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Your donations and support help fund this!

Being a Government School, The Melbourne High School Rowing Club struggles to attract funds for activities at the same levels as the  private schools it rows with. Coupled with a traditionally smaller cohort than say the Music Fraternity or other co-curricular activities, it is doubly difficult to muster support for raising funds. One very fair question parents can ask is “Where does that money go? What is it spent on?”.

Good questions and in this article I want to provide two good examples from this last year of where donations have been invested.

Everyone talks about our new boat shed, referred to now as the Yarra Centre… It is a big ticket item and fortunately any donations to that fund are tax deductible. Although having a club house, a destination, a place to store the boats is important and is a dream that is as old as the +100 year old school itself, it is not where boat races occur.

Click to view locations in Google Maps

Boat races occur on rivers and lakes all over Victoria and in the case of Nationals and school exchanges – in places far far away.

There are two things that until last year the rowing club didn’t have. One was a school boat trailer to transport our boats from the Powerhouse to the Yarra, Nagambie, Barwon, Moodemere, Wendouree, Maribyrnong and beyond to the Nationals in Sydney. (If you don’t know where these places are, here is a map with them marked out.

Last year the rowing fraternity, guided by our Director of Rowing – Paul McGann invested in a brand new custom built boat trailer to transport our boats to races. All boat trailers are custom built, so that fact doesn’t make our trailer special or more expensive. What makes it different is the combined experience of the coaches who were able to design a practical trailer that is not only durable, but functional with lockable storage bins that can double as platforms to assist in boat stacking.

Unloading the boats at Carrum Downs
The new trailer with all boats off.

The maiden journey with boats was to Carrum Downs (not even mentioned in the list above) where the boys gained experience in not only taking the boats off the trailer, but placing them back on the trailer, tying them down so they didn’t become a flying boat somewhere along the Monash. It was obvious that as good as the boys are at rowing, not all had participated in scout knot tying activities… an important skill.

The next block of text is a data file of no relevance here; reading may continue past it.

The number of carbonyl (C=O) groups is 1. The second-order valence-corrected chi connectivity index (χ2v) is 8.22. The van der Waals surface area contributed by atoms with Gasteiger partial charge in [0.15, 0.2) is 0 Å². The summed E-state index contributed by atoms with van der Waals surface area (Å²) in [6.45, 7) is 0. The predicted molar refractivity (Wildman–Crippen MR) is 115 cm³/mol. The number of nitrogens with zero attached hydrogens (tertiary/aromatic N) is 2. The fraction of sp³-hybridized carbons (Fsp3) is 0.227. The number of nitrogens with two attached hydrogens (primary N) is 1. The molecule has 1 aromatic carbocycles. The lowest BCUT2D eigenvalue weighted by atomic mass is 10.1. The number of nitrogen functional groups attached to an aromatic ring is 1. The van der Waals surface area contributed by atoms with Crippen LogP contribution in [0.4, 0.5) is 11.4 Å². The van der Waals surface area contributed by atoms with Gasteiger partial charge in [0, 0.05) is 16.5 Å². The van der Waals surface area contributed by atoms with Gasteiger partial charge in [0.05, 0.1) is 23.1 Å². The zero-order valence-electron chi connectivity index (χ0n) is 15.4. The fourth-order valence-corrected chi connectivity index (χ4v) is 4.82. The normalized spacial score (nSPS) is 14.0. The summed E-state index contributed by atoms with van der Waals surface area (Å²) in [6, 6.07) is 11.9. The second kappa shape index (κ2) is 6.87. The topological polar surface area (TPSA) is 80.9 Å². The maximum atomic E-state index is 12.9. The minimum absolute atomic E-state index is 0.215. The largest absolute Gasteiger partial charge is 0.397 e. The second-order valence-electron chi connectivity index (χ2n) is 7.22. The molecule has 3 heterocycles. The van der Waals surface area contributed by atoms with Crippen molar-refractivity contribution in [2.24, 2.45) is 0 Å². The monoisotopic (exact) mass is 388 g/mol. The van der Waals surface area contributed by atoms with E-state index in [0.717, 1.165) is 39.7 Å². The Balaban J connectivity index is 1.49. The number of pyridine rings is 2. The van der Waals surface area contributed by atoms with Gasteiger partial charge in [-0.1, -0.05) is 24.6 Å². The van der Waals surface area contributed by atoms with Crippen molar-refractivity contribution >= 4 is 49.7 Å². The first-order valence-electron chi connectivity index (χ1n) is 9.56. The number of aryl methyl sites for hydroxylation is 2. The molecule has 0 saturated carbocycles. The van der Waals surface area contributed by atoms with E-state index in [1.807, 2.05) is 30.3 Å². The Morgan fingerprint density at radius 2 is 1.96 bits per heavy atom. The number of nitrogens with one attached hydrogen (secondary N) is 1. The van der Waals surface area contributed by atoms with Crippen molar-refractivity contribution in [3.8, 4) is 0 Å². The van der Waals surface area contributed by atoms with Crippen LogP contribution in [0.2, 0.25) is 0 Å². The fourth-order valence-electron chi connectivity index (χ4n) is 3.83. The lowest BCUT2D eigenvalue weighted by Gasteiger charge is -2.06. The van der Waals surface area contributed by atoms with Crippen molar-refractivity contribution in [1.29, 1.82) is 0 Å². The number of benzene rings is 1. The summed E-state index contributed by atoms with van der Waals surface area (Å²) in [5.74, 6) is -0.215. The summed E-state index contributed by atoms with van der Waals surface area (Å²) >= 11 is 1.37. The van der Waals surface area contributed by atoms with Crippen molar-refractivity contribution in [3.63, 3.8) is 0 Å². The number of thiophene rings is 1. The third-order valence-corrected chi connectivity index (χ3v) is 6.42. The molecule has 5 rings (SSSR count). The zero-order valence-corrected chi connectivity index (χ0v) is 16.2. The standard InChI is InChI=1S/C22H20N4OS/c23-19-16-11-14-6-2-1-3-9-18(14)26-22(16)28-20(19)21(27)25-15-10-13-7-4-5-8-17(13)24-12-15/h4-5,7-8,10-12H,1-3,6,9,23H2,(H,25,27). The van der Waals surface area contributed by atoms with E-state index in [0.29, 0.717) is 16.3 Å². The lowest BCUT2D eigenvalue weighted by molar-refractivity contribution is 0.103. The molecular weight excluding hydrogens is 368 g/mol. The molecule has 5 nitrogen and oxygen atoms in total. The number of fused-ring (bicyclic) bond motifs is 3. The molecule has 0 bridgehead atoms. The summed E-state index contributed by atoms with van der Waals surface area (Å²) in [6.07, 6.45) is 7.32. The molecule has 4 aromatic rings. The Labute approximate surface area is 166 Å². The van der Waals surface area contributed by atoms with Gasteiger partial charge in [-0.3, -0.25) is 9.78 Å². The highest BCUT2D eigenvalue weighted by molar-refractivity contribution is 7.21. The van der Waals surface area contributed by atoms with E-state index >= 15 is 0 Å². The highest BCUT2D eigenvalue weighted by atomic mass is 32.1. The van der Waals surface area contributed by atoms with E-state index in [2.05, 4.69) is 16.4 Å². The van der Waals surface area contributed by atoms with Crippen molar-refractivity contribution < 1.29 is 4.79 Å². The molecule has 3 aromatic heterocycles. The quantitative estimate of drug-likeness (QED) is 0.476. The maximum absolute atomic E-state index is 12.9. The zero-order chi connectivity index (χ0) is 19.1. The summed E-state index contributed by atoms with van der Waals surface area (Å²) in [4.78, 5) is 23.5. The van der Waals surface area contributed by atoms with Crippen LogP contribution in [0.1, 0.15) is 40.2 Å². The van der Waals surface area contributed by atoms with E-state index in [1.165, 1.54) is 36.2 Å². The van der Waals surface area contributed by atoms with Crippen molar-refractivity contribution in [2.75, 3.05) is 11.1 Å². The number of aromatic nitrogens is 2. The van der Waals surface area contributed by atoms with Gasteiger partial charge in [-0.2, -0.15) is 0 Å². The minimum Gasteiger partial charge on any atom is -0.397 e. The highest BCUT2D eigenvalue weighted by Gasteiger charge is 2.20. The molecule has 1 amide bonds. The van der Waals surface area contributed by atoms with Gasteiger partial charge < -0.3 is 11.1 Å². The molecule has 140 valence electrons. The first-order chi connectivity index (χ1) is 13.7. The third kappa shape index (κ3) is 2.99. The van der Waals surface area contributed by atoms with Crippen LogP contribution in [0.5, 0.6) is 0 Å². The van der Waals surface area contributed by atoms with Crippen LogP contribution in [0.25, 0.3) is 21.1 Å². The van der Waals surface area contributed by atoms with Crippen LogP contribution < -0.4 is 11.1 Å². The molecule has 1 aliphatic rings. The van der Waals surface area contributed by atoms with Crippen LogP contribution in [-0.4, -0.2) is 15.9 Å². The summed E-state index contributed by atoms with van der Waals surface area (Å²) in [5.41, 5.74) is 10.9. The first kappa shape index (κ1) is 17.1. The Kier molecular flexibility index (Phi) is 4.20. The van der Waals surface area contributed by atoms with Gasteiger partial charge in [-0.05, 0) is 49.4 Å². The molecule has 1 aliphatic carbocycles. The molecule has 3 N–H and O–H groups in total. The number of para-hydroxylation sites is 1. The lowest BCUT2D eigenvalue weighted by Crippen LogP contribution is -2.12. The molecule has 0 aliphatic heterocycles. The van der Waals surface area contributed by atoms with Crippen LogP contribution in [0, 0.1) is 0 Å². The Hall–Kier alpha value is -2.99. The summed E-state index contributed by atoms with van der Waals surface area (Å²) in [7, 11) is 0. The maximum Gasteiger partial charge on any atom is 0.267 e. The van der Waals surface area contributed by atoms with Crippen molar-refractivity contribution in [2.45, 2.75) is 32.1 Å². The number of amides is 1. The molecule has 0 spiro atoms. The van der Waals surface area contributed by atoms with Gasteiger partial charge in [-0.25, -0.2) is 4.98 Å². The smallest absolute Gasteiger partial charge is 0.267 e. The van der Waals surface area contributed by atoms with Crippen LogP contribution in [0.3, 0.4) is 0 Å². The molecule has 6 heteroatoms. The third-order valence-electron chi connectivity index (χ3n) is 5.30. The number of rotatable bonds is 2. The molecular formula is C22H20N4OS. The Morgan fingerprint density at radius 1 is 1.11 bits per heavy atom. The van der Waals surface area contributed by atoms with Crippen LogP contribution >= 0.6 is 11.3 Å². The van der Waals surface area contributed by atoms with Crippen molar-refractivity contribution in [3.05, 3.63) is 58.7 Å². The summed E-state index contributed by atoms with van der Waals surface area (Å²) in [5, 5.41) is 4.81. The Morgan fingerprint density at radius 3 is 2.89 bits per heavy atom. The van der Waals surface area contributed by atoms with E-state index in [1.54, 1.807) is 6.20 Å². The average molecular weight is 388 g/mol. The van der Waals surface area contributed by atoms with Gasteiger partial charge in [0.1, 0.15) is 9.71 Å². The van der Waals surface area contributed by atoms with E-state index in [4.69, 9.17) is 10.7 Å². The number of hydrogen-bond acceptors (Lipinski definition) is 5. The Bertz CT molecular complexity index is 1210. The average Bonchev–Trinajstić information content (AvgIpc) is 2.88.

So what does investing in a boat trailer provide the boys and coaches with? Saved money because we don’t have to rent a trailer to transport boats to regattas. Also as you can see from the photos, these trailers are not quite like a Bunnings courtesy trailer and in some cases such trailers just not available or only one or two boat spots are available on another trailer, meaning that some of the boys miss out. So more racing in more boats for more boys at less cost. That gets a big tick all round.

Joe stands in front of the new marquee on the Barwon River.

The other item was a double-sized Melbourne High School branded marquee. Yes, we had an unbranded marquee and our two tear-drop flags – proudly placed in the regatta locations where the boys could return to an recover after a gruelling race. A marquee provides a focal point, a rallying point for parents, coaches and students alike – in the same way a herald, or legion’s flag from the Roman Empire created a location to be defended, even if it was in far away lands. Okay – I might be exaggerating a bit here, however it is certainly fantastic to have a professional marquee that parents turning up to a regatta can easily spot and head to among the sea of vibrant colours from other schools. If you do arrive at a marquee that looks like ours and don’t know anyone, don’t worry – it just means that you are in the Haileybury Marquee (Their colours look a little like ours).

The new Melbourne High School marquee celebrated its inaugural opening on the banks of the Barwon River early in 2018 and has travelled to many locations throughout Victoria since. Many a muesli bar and pasta dish have passed the lips of our regatta rowers under the maroon marquee.

So here are two examples of where donations are invested. Other areas are repairs to boats, replacement oars and supplementing travel costs to regattas. If you have connections or would like to make a donation, you can visit the pilotographer site (why is the MHS rowing website currently on a site name after planes and not boats?) and either buy tickets to the captain of boats event in September, donate directly or buy canvas prints of your boys in their boats on the rivers and lakes.

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